Psst... We're working on the next generation of Chowhound! View >
HOME > Chowhound > Home Cooking >
Aug 27, 2011 01:15 PM

Lamb shanks

Lamb Shanks
by Rocky » August 27th, 2011, 10:53 am

I hope you might be able to help. I live in the Caribbean and my sister is coming down to visit to celebrate her 40th birthday which is on 20 September. She arrives on the 19th and I also get back from being away for two weeks on the 19th in the evening so there will be very little chance to shop (and as we are 'out of season' shops aren't very well stocked). She has said she would love me to cook lamb for her birthday dinner. I looked in the shops and found a small boneless leg of lamb but it was $95 which is madness. There are also lamb shanks as an option. I suppose I have three questions really.....

Are lamb shanks nice (I am not much of a lamb eater)

Does anyone have a tried and tested nice recipe

And perhaps most importantly, can I make the dish before I go and freeze it - do lamb shank dishes freeze ok?

The Friday afterwards 15 of her friends are arriving for a long weekend but that is a different headache! I feel so lucky to live here but sometimes wish it wasn't so appealing to the constant stream of visitng friends and family!

Thanks so much in advance.

  1. Click to Upload a photo (10 MB limit)
  1. Hi Rocky,
    You're good on all counts. Yes, they are delicious and I think they should freeze ok (certainly much better than a leg of lamb preparation).

    Here's an idea:

    Heat a dutch oven on stove top with a few tablespoons of olive oil in the bottom
    Salt and pepper the shanks heavily (they can take a lot of seasoning)
    Brown them for around 5 minutes per side or until they have good color
    Remove from pan
    Using the drippings, saute some chopped vegetables and potatoes if you want as well
    Carrots and onions work well but you can throw in whatever you have locally that seems fresh
    When the vegetables have color, throw the shanks back in and pour in enough red wine or stock to nearly cover the shanks and vegetables.
    Cover and put in the oven at a low (250 degrees) temp for 3 hours or so
    You can also do this on the stovetop but keep watching it
    If there's too much liquid, take the top off and continue cooking
    There are lots of recipes out there that can help you figure out what else you might add (maybe some bay leaves in the beginning) but it's good when done simply too.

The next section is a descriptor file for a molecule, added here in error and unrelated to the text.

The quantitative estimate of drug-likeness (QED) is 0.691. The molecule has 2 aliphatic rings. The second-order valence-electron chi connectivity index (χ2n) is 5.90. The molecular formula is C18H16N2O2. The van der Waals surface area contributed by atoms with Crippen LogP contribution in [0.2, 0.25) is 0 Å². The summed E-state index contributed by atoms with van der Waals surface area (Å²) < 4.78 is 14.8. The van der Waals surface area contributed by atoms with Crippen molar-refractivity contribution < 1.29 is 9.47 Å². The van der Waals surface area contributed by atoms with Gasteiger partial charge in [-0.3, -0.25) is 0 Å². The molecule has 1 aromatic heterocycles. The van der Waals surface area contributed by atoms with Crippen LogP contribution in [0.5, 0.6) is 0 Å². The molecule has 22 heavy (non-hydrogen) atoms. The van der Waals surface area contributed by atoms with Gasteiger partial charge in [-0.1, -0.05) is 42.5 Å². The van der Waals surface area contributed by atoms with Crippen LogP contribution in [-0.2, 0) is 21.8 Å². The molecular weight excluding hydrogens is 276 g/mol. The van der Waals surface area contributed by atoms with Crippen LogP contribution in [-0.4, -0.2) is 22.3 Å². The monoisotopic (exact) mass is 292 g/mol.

It should freeze ok since it's cooked through and sort of has its own sauce
    Enjoy and please report back!

    1. Lamb shanks are awesome, but they take time to cook.
      Jeremy has it right.
      Good wine, good stock, good herbs and patience.
      I like to serve them over orzo pasta or polenta.
      But white rice works just fine since you will have a lot of delicious braising liquid-some folks might even strain the liquid and reduce it prior to serving-adjusting the seasoning of course and perhaps adding a pat or two of butter. Instead of butter, my wife likes it when I add a bit of red wine vinegar or orange juice to add some acidity.
      Indeed please let us know what you do!

      As an aside, a leg spit roasted over an open fire with a simple mint pesto is killer.

      1. I'm not an expert on lamb shanks. My mom used to buy prepared, pre-frozen ones for my dad that she would bake in the oven for years. He developed a taste for them during years on the road eating at a Greek restaurant that used to offer them all-you-can-eat at one of his weekly stops.

        Since he's moved in with us, we can't afford the cost of the institutionally packed, prepared ones and the local grocery chains offer them on sale occasionally. I'll make him two based on a simple recipe that I found some time ago in a pressure cooker owner's manual. It's either that or very long and slow cooking times in the crock or dutch oven.

        We dust both sides of the shanks with rosemary,thyme,black pepper,and a little salt that have been pulverized together in a mortar and pestle.

        Brown the seasoned shanks at the bottom of the PC for a few minutes on each side in some oil on both sides and remove to a plate.

        Lower heat and add some minced garlic to the oil and fond for around a minute. Deglaze with a cup of cooking wine when the garlic just begins to darken and return the shanks.

        Cover, bring up to pressure for 30 minutes. Fast release. The remaining liquid should be good for a sauce or reduce a bit.

        We've been using this recipe for almost 8 years and my Dad's been happy with it sereved with rice or orzo. I've tried a few others with tomatoes or rosemary and mint and he seems to favor this combination the best.

        We've flash frozen them pre-cooked on a pizza pan in the freezer when we've found a good deal and packed them in the vacuum bags with some sauce. We've never eaten them, but we haven't gotten any complaints when we've used the microwave defrost function

          1. Thanks so much all. It sounds like browning well then cooked slow with red wine/herbs/nice bits and then cooked really slow is the way to go. Great to know they should be ok to freeze. I will report back!